to wait until I have a reasonable reading on the issue and the emails
I have received.  For routine ARRL items, I try to respond within 48
hours, if I am
at home.  Now to get down to business...

I admit I should have used neutral, less inflammatory words in my
last email posting to the entire Central Division and for this
apologize to you.
However, I stand by the content of my message because:

1. The Region 2 IARU band plan is only advisory and has no effect on our
    current U.S. Amateur Radio Service HF band plan.  The primary intent of
    this document is to provide guidance to Region 2 amateur radio societies
    in countries that have little or nothing in the way of a band plan.  How
    hams in other parts of the world operate effect us and vice versa.  And
    regardless of your or my personal views on band plans, we would have
    chaos without band plan regulations.

2. There are hams in the U.S. (and other parts of the world) who fear any
    real or perceived change in the status quo.  Regardless of my poor
    description of these people, it does not change the fact that they exist
    and that a very few of them are very quick to publicly take offense.
    Those who fall into this category seldom accept all the facts about the
    issue, or issues that have caused them to speak out.  At best, they cherry
    pick the facts that support their viewpoint.  The phrase in my mind that
    best describes this situation is, "Don't confuse me with the facts because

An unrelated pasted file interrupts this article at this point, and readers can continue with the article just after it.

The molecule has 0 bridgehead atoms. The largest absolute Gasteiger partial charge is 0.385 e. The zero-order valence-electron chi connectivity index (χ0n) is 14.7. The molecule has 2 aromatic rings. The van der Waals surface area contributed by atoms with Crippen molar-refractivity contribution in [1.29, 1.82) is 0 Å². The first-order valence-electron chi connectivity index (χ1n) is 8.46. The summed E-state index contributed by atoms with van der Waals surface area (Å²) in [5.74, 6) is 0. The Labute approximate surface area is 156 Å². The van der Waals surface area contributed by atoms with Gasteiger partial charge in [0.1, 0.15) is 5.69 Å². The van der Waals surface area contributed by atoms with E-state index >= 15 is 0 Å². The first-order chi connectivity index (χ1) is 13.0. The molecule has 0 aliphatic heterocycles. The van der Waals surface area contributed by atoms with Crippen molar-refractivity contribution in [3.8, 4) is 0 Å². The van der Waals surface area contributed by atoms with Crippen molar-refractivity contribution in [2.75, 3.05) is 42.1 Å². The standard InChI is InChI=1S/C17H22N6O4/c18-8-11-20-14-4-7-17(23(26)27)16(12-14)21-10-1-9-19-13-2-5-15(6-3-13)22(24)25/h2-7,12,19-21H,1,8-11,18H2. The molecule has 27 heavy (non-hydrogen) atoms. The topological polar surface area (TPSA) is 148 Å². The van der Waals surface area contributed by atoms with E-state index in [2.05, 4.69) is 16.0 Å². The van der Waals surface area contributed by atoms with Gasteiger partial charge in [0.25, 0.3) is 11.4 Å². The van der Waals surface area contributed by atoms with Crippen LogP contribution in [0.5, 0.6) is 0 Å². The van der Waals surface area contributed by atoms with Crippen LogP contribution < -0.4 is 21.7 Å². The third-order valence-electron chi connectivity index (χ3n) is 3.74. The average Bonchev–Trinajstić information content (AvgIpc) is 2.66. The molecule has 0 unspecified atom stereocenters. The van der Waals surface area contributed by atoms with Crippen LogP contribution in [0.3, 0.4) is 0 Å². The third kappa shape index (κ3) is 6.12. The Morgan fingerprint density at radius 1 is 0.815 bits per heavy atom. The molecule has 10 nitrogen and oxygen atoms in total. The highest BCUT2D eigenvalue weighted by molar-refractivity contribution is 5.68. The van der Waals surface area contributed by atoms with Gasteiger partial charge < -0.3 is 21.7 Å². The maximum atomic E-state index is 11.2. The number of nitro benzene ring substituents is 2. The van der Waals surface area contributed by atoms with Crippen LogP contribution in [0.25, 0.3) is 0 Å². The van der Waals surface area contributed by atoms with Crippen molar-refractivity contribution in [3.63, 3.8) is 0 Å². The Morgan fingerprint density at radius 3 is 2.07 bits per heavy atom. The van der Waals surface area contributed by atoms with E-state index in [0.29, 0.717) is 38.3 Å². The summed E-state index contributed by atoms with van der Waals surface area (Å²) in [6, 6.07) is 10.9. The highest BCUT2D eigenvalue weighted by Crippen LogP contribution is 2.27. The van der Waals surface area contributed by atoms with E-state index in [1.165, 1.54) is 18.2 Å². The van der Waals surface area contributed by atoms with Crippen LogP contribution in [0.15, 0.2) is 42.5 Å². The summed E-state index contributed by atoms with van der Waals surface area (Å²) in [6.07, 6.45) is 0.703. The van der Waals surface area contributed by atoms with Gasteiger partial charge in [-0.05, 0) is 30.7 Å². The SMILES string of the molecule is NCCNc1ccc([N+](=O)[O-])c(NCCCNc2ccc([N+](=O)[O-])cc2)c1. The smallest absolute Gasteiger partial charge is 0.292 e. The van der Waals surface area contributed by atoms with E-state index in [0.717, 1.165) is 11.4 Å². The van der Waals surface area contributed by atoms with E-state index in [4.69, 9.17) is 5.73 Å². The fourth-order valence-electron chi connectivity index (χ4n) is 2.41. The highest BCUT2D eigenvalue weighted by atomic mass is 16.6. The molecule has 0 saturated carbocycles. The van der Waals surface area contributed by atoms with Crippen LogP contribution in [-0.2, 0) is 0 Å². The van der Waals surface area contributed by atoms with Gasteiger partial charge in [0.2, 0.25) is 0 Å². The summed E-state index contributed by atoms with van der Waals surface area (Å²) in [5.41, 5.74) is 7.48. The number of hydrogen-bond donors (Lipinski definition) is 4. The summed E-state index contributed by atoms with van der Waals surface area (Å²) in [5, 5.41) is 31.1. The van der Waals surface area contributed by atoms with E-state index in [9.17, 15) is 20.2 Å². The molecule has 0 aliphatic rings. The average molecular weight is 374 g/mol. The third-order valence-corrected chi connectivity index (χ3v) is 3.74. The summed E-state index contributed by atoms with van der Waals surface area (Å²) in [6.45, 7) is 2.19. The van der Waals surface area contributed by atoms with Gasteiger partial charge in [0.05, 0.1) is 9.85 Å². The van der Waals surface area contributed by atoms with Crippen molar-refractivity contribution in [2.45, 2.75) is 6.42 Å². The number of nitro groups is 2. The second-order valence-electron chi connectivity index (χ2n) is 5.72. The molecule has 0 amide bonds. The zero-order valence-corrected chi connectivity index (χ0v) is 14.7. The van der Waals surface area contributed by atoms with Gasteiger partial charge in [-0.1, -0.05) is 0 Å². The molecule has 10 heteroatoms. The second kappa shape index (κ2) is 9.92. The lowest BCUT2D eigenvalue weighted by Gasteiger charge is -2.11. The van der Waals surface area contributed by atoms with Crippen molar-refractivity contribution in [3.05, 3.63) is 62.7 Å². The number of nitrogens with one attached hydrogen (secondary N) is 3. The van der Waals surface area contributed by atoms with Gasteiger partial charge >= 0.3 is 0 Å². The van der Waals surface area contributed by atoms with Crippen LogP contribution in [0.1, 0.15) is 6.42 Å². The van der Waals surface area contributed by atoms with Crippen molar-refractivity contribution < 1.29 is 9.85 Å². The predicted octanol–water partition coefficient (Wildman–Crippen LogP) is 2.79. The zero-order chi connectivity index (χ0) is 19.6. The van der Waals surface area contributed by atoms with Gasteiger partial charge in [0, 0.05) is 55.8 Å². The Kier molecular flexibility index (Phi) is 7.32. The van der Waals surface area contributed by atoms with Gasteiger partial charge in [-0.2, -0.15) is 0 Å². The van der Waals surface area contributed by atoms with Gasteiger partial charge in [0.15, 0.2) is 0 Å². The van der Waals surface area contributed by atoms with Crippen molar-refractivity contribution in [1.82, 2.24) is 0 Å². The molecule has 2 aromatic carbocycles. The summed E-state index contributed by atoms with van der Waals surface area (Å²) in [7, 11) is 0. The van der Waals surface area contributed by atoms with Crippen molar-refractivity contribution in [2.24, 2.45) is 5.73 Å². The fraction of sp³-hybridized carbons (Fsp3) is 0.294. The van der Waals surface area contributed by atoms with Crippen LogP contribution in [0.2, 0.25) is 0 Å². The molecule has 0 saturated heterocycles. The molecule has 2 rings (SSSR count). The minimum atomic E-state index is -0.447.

my mind is already made up."

The people I described in #2 certainly have the right to speak out
and I was wrong in my choice of descriptive words in my last division
email posting.

But I wish individuals who accept at face value what is being said by
these people would do their own independent fact-checking.  I'm
skeptical about a
lot of what is said and published about controversial issues, both
within and outside of amateur radio, until I have done my own
homework.  My wife says I
am too suspicious, but this characteristic contributed to my
longevity as a military and then as a civilian professional
pilot.  And in retirement, it's still my frame of reference.

This skepticism first had me opposing regulation by bandwidth when it
gained serious consideration by the ARRL board.  It took me about a
year to finally understand the rationale for it and to then make sure
that no existing HF
users would be shut out in the proposal.

The concept of regulation by bandwidth was developed via informal FCC-ARRL
staff discussions over several years before I arrived on the ARRL board in
2001.  When (orthogonal?) modulation systems started showing up that
legally allow wide-band signals in narrow (non-voice) HF sub-bands,
work on a band- width regulation proposal was formalized by board
resolution about 18 months after my arrival.  I believe Winlink 2000
is the first operating mode to use this modulation system.

With the withdrawal of the ARRL's regulation by bandwidth proposal
this past February, this situation will get worse.  The only real
impediment to further Winlink 2000 use is the very high cost of the
proprietary modem.  Eventually, this cost will come down.  I'm not
opposed to any operating mode including Winlink 2000.  But I'm
opposed to it's use in our narrow-band sub-bands.
Under our current Part 97 Regulations, it is legal there.

I seriously doubt if another regulation by bandwidth proposal will be put
forth by the ARRL board in the near future.  We failed to educate the
U.S. amateur radio community about the history of and rationale for
our first proposal, and to make sure nearly everyone understood how